Ran a GREAT 8 miles on Saturday morning before we headed off to my Alma Mater (Auburn) to watch a football game. I started off slow and easy for the first three miles. Ran around 12:30 to 13:00 min. miles. After the first three and a Clif shot, I picked up that pace to 12:10 to 12:30. Did this for another three miles. After the first 6, the sun was rising and the heat was building. So instead of looking at my pace, I kept a close eye on my HR. On my long runs I am trying to stay between 75 and 80% of my max HR. This is the zone where you feel like you can run forever. It allows you to take on long runs and build endurance of body and mind. So for the last 1.5 miles, I stayed right at 80%. For the last 1/5 mile, I turned on the soundtrack to the Spectromagic parade at Disney—I AM running in the Disney Marathon after all–and booked it at close to a 8:45 pace per mile. I was moving. My HR, according the the Polar watch, hit 100%. I didn’t feel like I was at 100%, so my coach Lisa told me to raise my max HR 10 beats per minute on my watch. I had suspected that I needed to do this. Even after the stress test back in the summer, I didn’t feel that my max should be 179. It felt too low. On some long runs, especially in the heat, I was forced to walk to keep the HR below 80%–even when my body felt little fatigue.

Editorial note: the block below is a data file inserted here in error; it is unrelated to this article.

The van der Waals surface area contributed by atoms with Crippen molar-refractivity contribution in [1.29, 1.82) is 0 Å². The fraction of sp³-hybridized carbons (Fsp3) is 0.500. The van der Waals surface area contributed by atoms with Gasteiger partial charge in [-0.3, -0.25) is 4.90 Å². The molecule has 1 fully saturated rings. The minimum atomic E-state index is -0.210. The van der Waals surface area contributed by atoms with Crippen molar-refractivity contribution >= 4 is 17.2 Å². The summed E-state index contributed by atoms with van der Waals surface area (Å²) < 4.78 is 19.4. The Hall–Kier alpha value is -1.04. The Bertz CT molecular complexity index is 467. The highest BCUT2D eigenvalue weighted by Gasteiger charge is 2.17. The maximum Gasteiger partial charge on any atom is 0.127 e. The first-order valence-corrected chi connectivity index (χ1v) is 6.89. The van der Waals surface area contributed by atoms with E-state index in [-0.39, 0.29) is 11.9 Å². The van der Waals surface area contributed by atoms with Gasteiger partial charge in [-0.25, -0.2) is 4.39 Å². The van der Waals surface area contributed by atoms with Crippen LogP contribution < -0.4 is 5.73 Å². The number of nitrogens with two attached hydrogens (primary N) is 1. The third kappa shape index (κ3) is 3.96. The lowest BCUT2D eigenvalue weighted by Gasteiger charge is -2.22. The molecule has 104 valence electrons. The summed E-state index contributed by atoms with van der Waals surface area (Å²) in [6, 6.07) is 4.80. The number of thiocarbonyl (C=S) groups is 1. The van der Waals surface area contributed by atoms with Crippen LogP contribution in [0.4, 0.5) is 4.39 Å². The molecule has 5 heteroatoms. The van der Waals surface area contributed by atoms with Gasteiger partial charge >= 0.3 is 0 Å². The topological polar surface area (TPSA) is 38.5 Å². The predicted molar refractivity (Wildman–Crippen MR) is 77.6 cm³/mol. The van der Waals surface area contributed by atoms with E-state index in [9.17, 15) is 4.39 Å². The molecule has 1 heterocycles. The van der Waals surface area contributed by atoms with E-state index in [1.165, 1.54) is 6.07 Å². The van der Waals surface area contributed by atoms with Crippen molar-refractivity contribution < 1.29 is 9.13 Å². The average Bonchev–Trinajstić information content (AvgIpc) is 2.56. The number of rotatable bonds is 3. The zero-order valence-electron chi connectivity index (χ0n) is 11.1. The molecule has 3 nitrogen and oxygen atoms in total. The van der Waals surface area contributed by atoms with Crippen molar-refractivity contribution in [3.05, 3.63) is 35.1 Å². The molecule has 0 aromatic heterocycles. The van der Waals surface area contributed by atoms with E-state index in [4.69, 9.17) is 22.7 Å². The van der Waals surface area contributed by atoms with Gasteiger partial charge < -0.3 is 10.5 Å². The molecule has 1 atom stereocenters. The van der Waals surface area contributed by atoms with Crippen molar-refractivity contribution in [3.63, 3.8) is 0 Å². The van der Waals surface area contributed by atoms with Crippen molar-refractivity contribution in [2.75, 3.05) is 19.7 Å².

So, I had a great run. It is amazing how a good series of runs can really motivate you to run more–to step up your training. But there is a danger. We cannot get TOO enthused and overdo it and get hurt. Stick to the plan and revel in success. But I cannot wait until Tuesday and my next run!
The road id came in the mail this weekend. I’ll use it on Tuesday. I got the ankle strap version. It looks great and it is so light you cannot even tell it is there. PLUS, it serves the same purpose as the reflective bands I wear on my legs when I run.
Please keep the good folks of Louisiana in your prayers as Gustav bears down on them. I lived for 9 years in Louisiana and was in Monroe when Katrina then Rita hit the state 3 years ago. The state and New Orleans will have trouble surviving another devastating hurricane. It hasn’t come close to recovering from the first two. Now a third is bearing down.